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That’s all Volks: Iconic Beetle car to stop production

PRODUCTION of the distinctive Beetle car is to end amid a decline in sales.

Volkswagen announced it will stop making the bug-shaped vehicle at its Mexico plant in July 2019 after releasing two special editions.

The Beetle was developed in Nazi Germany after being conceived in the early 1930s by engineer Ferdinand Porsche.

He was commissioned by Adolf Hitler to develop a mass production car that could carry a family of four with luggage.

Origins: Adolf Hitler and other Nazi officials with a VW in 1939 PICTURES: REX/AP/GETTY

Production was stalled by the onset of the Second World War, but in 1945 the Volkswagen factory was saved by British Army officer Major Ivan Hirst.

His belief that the affordable, reliable and practical vehicle could be sold beyond Germany proved to be correct.

Despite its foundation in Nazi Germany, the Beetle went on to be one of the biggest selling foreign-made cars in the US during the 1960s, proving popular with hippies.

It also featured in a series of Disney films as a talking car named Herbie.

Film star: Herbie the Volkswagen Beetle at the UK premiere of ‘Herbie: Fully Loaded’ in London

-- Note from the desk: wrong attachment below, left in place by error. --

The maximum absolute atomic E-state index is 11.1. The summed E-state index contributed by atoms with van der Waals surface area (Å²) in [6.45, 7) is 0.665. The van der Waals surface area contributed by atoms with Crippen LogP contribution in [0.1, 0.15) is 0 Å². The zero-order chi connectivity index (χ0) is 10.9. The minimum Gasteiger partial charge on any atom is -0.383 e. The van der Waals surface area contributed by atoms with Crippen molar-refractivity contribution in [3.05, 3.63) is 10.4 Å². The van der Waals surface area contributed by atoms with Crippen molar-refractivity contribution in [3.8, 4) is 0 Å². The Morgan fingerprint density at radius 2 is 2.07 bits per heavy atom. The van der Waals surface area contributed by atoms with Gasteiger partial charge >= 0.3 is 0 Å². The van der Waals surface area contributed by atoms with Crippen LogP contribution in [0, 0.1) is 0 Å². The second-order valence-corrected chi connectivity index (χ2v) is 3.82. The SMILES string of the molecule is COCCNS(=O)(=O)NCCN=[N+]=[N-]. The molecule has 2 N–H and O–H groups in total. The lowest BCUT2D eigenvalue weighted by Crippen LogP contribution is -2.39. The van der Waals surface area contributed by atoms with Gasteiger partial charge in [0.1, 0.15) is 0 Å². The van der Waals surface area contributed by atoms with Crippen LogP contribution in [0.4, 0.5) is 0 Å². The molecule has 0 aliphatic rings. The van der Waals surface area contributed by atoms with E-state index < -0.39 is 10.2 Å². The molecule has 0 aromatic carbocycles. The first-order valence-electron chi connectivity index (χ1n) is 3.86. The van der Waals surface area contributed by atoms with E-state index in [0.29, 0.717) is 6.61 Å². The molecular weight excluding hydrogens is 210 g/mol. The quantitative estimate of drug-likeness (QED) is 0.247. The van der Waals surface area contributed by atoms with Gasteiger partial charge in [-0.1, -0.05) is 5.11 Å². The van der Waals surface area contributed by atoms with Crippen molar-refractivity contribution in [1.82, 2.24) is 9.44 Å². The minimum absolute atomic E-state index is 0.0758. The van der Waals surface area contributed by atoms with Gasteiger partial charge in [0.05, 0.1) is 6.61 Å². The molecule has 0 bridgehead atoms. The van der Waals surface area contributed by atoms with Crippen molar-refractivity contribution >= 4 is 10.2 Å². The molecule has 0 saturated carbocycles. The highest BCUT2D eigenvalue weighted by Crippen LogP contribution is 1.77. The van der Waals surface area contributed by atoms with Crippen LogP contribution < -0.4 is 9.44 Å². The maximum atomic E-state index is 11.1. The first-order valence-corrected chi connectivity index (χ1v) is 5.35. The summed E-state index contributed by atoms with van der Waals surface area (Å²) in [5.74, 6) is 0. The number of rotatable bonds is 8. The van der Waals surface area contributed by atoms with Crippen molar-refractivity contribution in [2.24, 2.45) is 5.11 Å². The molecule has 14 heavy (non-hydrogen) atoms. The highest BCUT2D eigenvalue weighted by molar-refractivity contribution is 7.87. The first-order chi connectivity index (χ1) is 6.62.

The car was sold for around 30 years in the US before being taken off the market in 1979.

It went on and off sale several times over the following decades, with the last original design rolling out of the Mexico factory in 2003.

The Beetle was revamped in the late 1990s, proving particularly popular among female motorists.

Got the Bug: Beetles are loved by enthusiasts the world over

US sales reached 46,000 in 2013 but tailed off in the following years as demand for larger cars such as crossovers and sports utility vehicles rose.

Announcing the end of production, Volkswagen, which was hit by the diesel emissions scandal, said it was ramping up its development of electric vehicles.

Design classic: A modern take on the VW’s distinctive shape

The firm’s US chief executive Hinrich Woebcken said in a statement: ‘The loss of the Beetle after three generations, over nearly seven decades, will evoke a host of emotions from the Beetle’s many devoted fans.’

Volkswagen has no plans to revive the much-celebrated car again, but did not rule it out as a possibility.

Mr Woebcken added: ‘I would say “never say never”.’